Article Building Industry

Housing Affordability: A Cost & Supply Problem

By Dennis Sweeney, Executive Vice President of HBA Rockford

The affordability of housing for a new single-family home, a duplex, or a condominium has little wiggle room. The cost of the house begins with the cost of the land, reducing lot sizes and increasing housing density has a limit. I refer to the builder in Georgia who commented about affordable housing: “They cost just as much to construct as any other house; the only thing that makes them affordable is the subsidies to build them or live in them”.

The current cost to build a new house with the amenities buyers expect in a new house in this market, according to local builders, is in the range of $270 per square foot plus the lot. So, the popular 1,800-square-foot ranch house is now at $486,000 plus a lot. There are not many first-time home buyers with the down payment and the income for a new $486,000 house. To complicate the supply issue, existing home owners are already living in comparable homes with lower (affordable) assessed market values (lower property taxes) at lower interest rates (3%–4%) and aren’t going to sell to move to a much more expensive house with higher taxes and a higher interest rate.

The 2021 national median value of new homes was $429,205, and the median value of homes purchased by a first-time buyer was $271,445. First-time home buyers do not buy new homes.

More than half of recent buyers put no more than a 20% down payment on the homes they purchased. Around 18% of all buyers purchased a home without a down payment in 2021; 50% had a down payment of 0 to 20%; and only 16% put more than 20% down. First-time buyers had relatively smaller down payments. Approximately 82% of first-time home buyers put no more than 20% down, including the 18% of home buyers with a zero-down payment.

Housing affordability will continue to be an issue until mortgage rates and building costs drop enough to entice existing home owners to sell and move up into a new home. That is how building new housing solves the affordability issue.

Article Building Industry

Nobody Asked Me But… Is Rockford Affordable?

By Dennis Sweeney, Executive Vice President of the HBA of Rockford

Affordability starts with the cost of land. This market starts with that positive advantage.

The median home list price in Rockford is $152K, and 86.5% of homes are priced below $250K. The condition of these “affordable” houses may be why they are so affordable. Buy existing for under $250K, but then spend $50K more to clean it up and make needed repairs. That’s the rest of the story. One reason houses here are more affordable is because property taxes are so high, which keeps home prices down. If buyers could transfer $100, even $50, from the property tax portion of their monthly payments to the principal and interest portion of their payments, they could purchase more houses, new and existing, and they would.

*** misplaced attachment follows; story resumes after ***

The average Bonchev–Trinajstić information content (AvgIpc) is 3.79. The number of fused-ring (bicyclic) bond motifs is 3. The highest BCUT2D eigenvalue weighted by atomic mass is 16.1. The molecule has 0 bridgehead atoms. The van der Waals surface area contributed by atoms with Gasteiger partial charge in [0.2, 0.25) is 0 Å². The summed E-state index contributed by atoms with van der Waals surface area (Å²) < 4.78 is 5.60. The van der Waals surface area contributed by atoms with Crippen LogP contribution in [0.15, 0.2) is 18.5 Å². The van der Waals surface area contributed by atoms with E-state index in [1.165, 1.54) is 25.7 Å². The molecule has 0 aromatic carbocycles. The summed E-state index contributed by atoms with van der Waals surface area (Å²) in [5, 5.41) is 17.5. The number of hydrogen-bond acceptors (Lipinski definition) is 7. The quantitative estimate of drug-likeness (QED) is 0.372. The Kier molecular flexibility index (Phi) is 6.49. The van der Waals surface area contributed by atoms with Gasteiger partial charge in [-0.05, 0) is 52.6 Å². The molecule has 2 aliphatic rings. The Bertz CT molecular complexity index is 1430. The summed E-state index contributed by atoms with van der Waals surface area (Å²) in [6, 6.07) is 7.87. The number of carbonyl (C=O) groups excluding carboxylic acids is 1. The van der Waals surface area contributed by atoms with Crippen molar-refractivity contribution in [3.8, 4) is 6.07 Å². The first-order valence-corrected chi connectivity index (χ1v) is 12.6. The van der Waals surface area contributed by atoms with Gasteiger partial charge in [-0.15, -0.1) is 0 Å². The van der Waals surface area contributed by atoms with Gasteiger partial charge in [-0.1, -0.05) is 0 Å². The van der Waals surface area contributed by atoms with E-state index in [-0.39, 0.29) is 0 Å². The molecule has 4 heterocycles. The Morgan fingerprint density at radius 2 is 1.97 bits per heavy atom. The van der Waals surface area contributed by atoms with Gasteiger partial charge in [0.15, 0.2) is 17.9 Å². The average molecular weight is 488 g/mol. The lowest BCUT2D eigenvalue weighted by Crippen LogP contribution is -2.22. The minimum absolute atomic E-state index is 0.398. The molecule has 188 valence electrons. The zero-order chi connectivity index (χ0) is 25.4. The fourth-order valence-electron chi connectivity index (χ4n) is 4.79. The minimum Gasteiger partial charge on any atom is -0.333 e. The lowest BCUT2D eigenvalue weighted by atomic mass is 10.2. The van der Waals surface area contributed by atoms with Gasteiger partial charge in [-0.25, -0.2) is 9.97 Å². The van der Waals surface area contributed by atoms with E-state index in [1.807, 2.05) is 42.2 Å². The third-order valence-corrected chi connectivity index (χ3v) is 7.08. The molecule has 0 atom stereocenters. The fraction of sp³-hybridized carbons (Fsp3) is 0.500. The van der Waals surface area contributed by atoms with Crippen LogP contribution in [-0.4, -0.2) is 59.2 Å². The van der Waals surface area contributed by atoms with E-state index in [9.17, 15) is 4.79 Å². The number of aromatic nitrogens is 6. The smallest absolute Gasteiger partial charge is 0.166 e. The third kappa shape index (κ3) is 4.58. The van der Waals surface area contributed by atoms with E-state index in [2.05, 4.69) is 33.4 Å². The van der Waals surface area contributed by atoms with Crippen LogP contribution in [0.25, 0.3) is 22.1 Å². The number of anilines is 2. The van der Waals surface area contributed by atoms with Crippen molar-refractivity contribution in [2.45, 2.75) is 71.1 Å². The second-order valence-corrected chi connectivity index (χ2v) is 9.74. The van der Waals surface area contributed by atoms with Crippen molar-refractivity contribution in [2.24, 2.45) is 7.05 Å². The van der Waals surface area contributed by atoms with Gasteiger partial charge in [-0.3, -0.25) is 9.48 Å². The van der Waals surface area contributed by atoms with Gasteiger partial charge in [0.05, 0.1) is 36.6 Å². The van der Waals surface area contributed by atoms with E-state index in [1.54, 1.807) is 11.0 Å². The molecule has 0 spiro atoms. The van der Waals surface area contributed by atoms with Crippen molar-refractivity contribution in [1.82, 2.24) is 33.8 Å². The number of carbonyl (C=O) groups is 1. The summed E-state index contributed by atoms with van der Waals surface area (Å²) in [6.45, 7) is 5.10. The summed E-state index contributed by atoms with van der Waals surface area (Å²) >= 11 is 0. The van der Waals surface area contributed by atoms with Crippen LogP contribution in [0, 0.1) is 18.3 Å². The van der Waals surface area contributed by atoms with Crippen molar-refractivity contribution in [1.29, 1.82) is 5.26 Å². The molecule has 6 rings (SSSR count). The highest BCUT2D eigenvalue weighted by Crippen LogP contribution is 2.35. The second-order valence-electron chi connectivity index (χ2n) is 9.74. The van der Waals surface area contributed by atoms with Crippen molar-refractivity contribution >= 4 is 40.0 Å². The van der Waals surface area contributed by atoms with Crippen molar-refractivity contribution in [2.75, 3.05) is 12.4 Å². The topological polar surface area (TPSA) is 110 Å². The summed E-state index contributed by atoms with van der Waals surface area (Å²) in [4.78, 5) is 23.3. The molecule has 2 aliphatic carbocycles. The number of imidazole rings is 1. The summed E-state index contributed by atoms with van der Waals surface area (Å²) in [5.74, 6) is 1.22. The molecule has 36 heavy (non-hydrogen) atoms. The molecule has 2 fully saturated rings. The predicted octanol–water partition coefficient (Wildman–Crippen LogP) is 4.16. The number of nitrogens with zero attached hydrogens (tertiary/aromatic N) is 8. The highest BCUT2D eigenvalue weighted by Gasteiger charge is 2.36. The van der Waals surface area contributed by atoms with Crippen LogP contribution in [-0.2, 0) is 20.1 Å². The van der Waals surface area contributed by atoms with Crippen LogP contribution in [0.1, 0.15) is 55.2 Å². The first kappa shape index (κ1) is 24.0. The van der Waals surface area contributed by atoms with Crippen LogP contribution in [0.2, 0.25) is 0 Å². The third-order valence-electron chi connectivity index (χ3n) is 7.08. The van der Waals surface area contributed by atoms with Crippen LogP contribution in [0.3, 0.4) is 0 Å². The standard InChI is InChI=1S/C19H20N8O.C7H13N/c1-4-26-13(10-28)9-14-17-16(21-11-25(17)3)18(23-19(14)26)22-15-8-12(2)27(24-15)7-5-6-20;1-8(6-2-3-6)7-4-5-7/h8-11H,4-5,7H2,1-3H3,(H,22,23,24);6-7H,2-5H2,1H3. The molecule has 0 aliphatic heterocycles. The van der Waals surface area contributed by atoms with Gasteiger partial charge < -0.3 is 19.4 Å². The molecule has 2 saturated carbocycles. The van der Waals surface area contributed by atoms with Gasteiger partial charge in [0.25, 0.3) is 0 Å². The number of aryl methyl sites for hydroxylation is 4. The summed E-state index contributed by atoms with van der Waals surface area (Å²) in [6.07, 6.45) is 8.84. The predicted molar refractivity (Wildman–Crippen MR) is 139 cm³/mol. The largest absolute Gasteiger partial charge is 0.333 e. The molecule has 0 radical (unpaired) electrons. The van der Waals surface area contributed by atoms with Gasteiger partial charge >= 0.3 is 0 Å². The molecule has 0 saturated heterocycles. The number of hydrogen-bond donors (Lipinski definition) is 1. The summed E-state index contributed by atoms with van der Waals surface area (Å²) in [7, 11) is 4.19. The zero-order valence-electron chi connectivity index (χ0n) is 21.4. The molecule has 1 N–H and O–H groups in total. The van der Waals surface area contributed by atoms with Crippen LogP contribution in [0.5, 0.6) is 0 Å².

What puts the Rockford market in a better, positive light is that it is a city with good infrastructure and more robust business and manufacturing economic activity than Flint, MI, and Youngstown, OH. I have been to Youngstown, OH, a couple of times for college football games. Lincoln Ave. in Youngstown is similar to Harlem Blvd. and National Ave. in Rockford. The last time I was there 2006-2007, many of the houses on Lincoln Ave. had plywood covering their windows and doors. That is a depressing sight, leaves a lasting impression, and definitely pulls down the cost of what was once very nice housing. It hasn’t gotten that bad here yet.

There are many elements to our affordability. Such as the previously referred-to property taxes. Which makes people from out of state arrive thinking that they can buy a $250K house. But when they see the property tax bill, they have to change their home buying budget. That $250K deal comes with an asterisk and some important small print.

Illinois is losing its population. Fewer people means less demand for houses, which creates lower prices. The aging population is often in a mortgage-free home, and if they do sell, it’s to move to a friendlier retirement state for weather and taxes, or into a retirement facility.

How these market factors balance out impacts our affordability.


Inflation Continues to Cool in November Except for Housing

By Fan-Yu Kuo ,
Economist at National Association of Home Builders
December 13th, 2022

Consumer prices in November saw the smallest year-over-year gain since December 2021. While still elevated, inflation
experienced the second month below an 8% annual growth rate since February 2022. However, the shelter index continued to rise at an accelerated pace and more than offset decreases in energy indexes. Shelter inflation will be primarily tempered in the future by increased housing supply.

As inflation appears to have peaked and continues to slow, this may ease pressure on the Fed to maintain a more aggressive monetary policy. The Bureau of Labor Statistics (BLS) reported that the Consumer Price Index (CPI) rose by 0.1% in November on a seasonally adjusted basis, following an increase of 0.4% in October. The price index for a broad set of energy sources fell by 1.6% in November as the gasoline index (-2.0%), the natural gas index (-3.5%), and the electricity index (-0.2%) all declined.

Excluding the volatile food and energy components, the “core” CPI increased by 0.2% in November, following an increase of 0.3% in October. This is the smallest monthly increase since August 2021. Meanwhile, the food index increased by 0.5% in November, with the food index at home also rising 0.5%.